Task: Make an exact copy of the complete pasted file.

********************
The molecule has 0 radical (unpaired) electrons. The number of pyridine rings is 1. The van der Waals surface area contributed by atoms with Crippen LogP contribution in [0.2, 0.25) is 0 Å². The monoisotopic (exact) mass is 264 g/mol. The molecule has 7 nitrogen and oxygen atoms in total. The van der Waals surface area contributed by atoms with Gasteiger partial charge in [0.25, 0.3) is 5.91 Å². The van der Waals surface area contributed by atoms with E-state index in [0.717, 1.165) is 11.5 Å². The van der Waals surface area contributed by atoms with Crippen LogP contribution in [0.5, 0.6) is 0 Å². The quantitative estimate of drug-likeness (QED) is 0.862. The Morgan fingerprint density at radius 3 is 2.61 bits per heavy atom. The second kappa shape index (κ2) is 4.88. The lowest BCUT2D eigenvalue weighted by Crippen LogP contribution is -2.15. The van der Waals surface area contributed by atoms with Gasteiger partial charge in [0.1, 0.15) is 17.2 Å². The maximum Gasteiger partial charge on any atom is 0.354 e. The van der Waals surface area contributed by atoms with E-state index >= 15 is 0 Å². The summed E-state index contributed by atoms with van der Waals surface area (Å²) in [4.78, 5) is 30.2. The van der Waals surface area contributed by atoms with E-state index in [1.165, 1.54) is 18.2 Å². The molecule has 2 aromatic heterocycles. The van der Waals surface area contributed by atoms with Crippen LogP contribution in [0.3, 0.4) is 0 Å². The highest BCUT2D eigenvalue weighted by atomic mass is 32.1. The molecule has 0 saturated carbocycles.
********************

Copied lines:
The molecule has 0 radical (unpaired) electrons. The number of pyridine rings is 1. The van der Waals surface area contributed by atoms with Crippen LogP contribution in [0.2, 0.25) is 0 Å². The monoisotopic (exact) mass is 264 g/mol. The molecule has 7 nitrogen and oxygen atoms in total. The van der Waals surface area contributed by atoms with Gasteiger partial charge in [0.25, 0.3) is 5.91 Å². The van der Waals surface area contributed by atoms with E-state index in [0.717, 1.165) is 11.5 Å². The van der Waals surface area contributed by atoms with Crippen LogP contribution in [0.5, 0.6) is 0 Å². The quantitative estimate of drug-likeness (QED) is 0.862. The Morgan fingerprint density at radius 3 is 2.61 bits per heavy atom. The second kappa shape index (κ2) is 4.88. The lowest BCUT2D eigenvalue weighted by Crippen LogP contribution is -2.15. The van der Waals surface area contributed by atoms with Gasteiger partial charge in [0.1, 0.15) is 17.2 Å². The maximum Gasteiger partial charge on any atom is 0.354 e. The van der Waals surface area contributed by atoms with E-state index >= 15 is 0 Å². The summed E-state index contributed by atoms with van der Waals surface area (Å²) in [4.78, 5) is 30.2. The van der Waals surface area contributed by atoms with E-state index in [1.165, 1.54) is 18.2 Å². The molecule has 2 aromatic heterocycles. The van der Waals surface area contributed by atoms with Crippen LogP contribution in [0.3, 0.4) is 0 Å². The highest BCUT2D eigenvalue weighted by atomic mass is 32.1. The molecule has 0 saturated carbocycles.